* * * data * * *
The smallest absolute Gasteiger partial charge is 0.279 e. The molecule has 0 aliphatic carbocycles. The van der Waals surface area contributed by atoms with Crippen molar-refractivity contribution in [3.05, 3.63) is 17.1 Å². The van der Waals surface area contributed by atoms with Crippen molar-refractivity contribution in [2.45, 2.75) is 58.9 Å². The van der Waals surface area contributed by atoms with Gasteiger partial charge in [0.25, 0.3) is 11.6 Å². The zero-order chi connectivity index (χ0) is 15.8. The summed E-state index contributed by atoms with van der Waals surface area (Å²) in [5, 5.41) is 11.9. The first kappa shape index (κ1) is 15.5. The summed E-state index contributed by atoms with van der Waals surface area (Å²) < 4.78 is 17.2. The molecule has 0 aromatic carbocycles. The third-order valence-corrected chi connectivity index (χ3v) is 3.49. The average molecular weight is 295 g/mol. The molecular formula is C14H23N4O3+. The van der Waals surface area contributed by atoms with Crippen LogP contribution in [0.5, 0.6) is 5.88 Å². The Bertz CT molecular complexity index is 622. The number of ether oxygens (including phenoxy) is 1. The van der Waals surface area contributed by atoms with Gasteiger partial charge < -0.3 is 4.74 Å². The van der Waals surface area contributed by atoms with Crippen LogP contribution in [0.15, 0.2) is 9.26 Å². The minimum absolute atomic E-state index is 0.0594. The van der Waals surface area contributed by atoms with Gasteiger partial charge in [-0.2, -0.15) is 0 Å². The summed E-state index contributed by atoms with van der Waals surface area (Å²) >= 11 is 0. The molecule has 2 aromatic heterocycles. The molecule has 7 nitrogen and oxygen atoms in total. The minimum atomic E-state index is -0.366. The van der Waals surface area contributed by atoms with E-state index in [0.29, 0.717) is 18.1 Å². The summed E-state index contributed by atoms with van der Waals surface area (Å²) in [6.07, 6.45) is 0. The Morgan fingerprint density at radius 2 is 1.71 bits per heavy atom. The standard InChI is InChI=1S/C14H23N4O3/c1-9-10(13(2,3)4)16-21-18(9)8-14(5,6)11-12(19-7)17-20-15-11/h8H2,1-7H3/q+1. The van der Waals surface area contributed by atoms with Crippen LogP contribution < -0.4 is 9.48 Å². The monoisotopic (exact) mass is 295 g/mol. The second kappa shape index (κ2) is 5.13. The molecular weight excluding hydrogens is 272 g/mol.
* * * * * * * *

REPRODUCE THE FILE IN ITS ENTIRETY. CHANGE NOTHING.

The smallest absolute Gasteiger partial charge is 0.279 e. The molecule has 0 aliphatic carbocycles. The van der Waals surface area contributed by atoms with Crippen molar-refractivity contribution in [3.05, 3.63) is 17.1 Å². The van der Waals surface area contributed by atoms with Crippen molar-refractivity contribution in [2.45, 2.75) is 58.9 Å². The van der Waals surface area contributed by atoms with Gasteiger partial charge in [0.25, 0.3) is 11.6 Å². The zero-order chi connectivity index (χ0) is 15.8. The summed E-state index contributed by atoms with van der Waals surface area (Å²) in [5, 5.41) is 11.9. The first kappa shape index (κ1) is 15.5. The summed E-state index contributed by atoms with van der Waals surface area (Å²) < 4.78 is 17.2. The molecule has 0 aromatic carbocycles. The third-order valence-corrected chi connectivity index (χ3v) is 3.49. The average molecular weight is 295 g/mol. The molecular formula is C14H23N4O3+. The van der Waals surface area contributed by atoms with Crippen LogP contribution in [0.5, 0.6) is 5.88 Å². The Bertz CT molecular complexity index is 622. The number of ether oxygens (including phenoxy) is 1. The van der Waals surface area contributed by atoms with Gasteiger partial charge < -0.3 is 4.74 Å². The van der Waals surface area contributed by atoms with Crippen LogP contribution in [0.15, 0.2) is 9.26 Å². The minimum absolute atomic E-state index is 0.0594. The van der Waals surface area contributed by atoms with Gasteiger partial charge in [-0.2, -0.15) is 0 Å². The summed E-state index contributed by atoms with van der Waals surface area (Å²) >= 11 is 0. The molecule has 2 aromatic heterocycles. The molecule has 7 nitrogen and oxygen atoms in total. The minimum atomic E-state index is -0.366. The van der Waals surface area contributed by atoms with E-state index in [0.29, 0.717) is 18.1 Å². The summed E-state index contributed by atoms with van der Waals surface area (Å²) in [6.07, 6.45) is 0. The Morgan fingerprint density at radius 2 is 1.71 bits per heavy atom. The standard InChI is InChI=1S/C14H23N4O3/c1-9-10(13(2,3)4)16-21-18(9)8-14(5,6)11-12(19-7)17-20-15-11/h8H2,1-7H3/q+1. The van der Waals surface area contributed by atoms with Crippen LogP contribution < -0.4 is 9.48 Å². The monoisotopic (exact) mass is 295 g/mol. The second kappa shape index (κ2) is 5.13. The molecular weight excluding hydrogens is 272 g/mol.